The power transmission wiring is connected to the electrical components by extending lead wires from each electrical component through holes in the frame that lead into the raceway. Once a wire (or plurality of wires) is fed through the hole, the space between the lead wire and the perimeter of the hole must be filled with a plug, grommet or small amount of putty to prevent icing (which can occur when the cold air from within the cold storage area meets warm, moist air from outside the enclosure) and/or wire damage. With respect to the heating elements, the use of lead wires in this manner requires two connectors to be crimped onto each lead wire, one to connect the heating element to the lead wire, and one to connect the lead wire to the power transmission wire.
Moreover, two lead wires are required for each heating element, one for the “hot” connection and one for the “neutral” connection.
The inventor herein has determined that the process of connecting the power transmission wiring located within the rearward raceway to the electrical components is unnecessarily time consuming, labor intensive and expensive.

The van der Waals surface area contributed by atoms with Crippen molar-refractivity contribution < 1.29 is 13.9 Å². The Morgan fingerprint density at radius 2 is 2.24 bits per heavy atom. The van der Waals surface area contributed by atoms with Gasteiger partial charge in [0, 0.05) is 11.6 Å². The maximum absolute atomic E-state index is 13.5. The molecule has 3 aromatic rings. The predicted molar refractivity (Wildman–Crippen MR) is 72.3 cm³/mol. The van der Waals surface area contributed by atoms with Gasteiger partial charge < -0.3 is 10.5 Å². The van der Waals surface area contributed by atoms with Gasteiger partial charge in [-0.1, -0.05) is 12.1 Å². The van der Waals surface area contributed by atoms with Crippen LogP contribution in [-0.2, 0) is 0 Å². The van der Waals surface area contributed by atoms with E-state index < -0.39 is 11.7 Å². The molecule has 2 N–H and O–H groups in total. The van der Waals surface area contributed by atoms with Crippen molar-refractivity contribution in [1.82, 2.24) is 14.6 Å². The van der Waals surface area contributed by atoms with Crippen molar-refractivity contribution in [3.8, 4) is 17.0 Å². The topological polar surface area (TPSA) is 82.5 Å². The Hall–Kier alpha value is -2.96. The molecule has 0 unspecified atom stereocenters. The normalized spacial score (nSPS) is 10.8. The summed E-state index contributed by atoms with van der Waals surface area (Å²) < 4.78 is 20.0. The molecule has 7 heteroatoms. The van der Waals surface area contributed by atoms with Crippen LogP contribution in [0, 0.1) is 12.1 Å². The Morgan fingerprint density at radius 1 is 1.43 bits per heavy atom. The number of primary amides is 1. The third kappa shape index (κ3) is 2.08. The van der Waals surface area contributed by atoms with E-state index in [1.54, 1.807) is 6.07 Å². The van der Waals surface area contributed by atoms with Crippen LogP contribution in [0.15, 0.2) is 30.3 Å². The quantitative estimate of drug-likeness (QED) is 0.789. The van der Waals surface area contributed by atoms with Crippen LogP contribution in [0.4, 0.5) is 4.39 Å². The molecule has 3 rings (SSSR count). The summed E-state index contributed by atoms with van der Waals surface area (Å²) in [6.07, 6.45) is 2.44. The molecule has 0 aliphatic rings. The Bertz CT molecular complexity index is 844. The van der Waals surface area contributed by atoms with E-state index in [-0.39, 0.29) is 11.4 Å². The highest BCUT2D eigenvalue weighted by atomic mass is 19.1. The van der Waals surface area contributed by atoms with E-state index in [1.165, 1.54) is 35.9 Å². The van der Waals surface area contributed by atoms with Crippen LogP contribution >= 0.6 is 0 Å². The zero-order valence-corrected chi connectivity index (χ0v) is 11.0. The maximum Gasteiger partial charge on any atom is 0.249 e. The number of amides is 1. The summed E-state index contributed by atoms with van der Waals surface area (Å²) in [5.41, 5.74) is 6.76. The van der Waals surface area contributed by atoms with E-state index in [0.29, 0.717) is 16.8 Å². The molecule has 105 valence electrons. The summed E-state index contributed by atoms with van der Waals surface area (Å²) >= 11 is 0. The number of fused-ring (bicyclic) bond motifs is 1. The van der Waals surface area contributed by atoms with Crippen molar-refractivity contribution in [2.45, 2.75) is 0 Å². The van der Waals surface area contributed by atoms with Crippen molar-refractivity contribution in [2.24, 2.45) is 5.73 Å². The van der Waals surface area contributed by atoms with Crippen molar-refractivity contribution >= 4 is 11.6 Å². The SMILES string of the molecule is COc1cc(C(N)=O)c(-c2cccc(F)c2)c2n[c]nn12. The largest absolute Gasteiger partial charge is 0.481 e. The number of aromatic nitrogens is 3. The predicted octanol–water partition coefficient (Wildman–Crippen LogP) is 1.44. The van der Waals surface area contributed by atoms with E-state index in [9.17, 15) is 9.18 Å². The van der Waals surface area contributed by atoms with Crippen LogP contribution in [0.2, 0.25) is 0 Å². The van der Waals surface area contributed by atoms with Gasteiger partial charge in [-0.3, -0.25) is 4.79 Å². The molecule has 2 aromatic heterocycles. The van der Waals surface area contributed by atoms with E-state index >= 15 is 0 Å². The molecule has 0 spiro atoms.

For example, installation of the electrical components in a conventional frame requires the entire frame to be flipped over four times, which is quite difficult because the frame is heavy and awkward. In a two-door (i.e. single mullion) arrangement for example, once the top, bottom and side frame members are welded together, the mullion (with lighting ballasts secured to the forward facing side thereof) is riveted or otherwise secured to the top and bottom frame members and the plastic insulation and integral raceway are secured to the rearward facing portion of the frame members. The frame is then flipped over a first time such that the raceway is facing down. The heating elements are then secured within channels in the frame. The lead wires from the heating elements are fed through holes in the frame into the raceway. This process involves crimping a connector onto the heating element, crimping one end of a lead wire to the connector and passing the lead wire through a small hole in the frame. The power input wires for the hinge pin sockets are also fed through holes in the frame into the rearward facing raceway. Grommets are then inserted into the holes. Next, the frame is flipped over a second time such that the raceway is facing up. The heating element circuits are then completed, as are the hinge pin socket power input wires. To complete the circuits, connectors are crimped onto the ends of each of the heating element lead wires and hinge pin socket power input wires in the rearward facing raceway. Many power transmission wires are then placed into the raceway. One “hot” and one “neutral” power transmission wire are used for the heating elements, while one “hot,” one “neutral” and one “ground” power transmission wire are used for the hinge pin sockets. Connectors are used to connect the lead wires to power transmission wires. The time consuming conventional process of crimping the connectors onto the power transmission wires is discussed in detail below. The power transmission wires for the lighting circuit are placed into the raceway and then fed into the mullion, where the ballasts are located, through either the open end of the mullion or through a suitably placed punched hole in the mullion. The frame is then flipped over a third time such that the raceway is facing down and the forward facing side of the mullion is visible with the ballast exposed The power transmission wires are connected to the input side of the ballast. Additional power transmission wires are connected to the output side of the ballasts. Some of the power transmission wires from the output side of the ballast are connected to the lamp sockets on the rearward facing side of the mullion. This can be accomplished because in some conventional frames, the mullion includes holes that are aligned with the portions of the lamp sockets into which the power transmission wires are inserted. The other power transmission wires from the output side of the ballast, i.e. those which are associated with lamps on the rearward facing portion of the side frame members, are then threaded into the raceway through a grommeted hole. Next, contact plates are placed over the mullion and perimeter of the frame. The contact plates are secured in place with a zipper strip. The frame is then flipped over a fourth time such that the raceway is facing up. The wires from the output side of the ballasts are then run through the raceway to the sockets associated with the lamps on the side frame members. The sockets are secured to respective vertically extending plastic lamp support assemblies that are used to cover the rearward facing raceways on the vertically extending side frame members. Finally, once the lamp support assemblies are in place, covers are secured over the horizontal rearward facing raceways on the top and bottom frame members.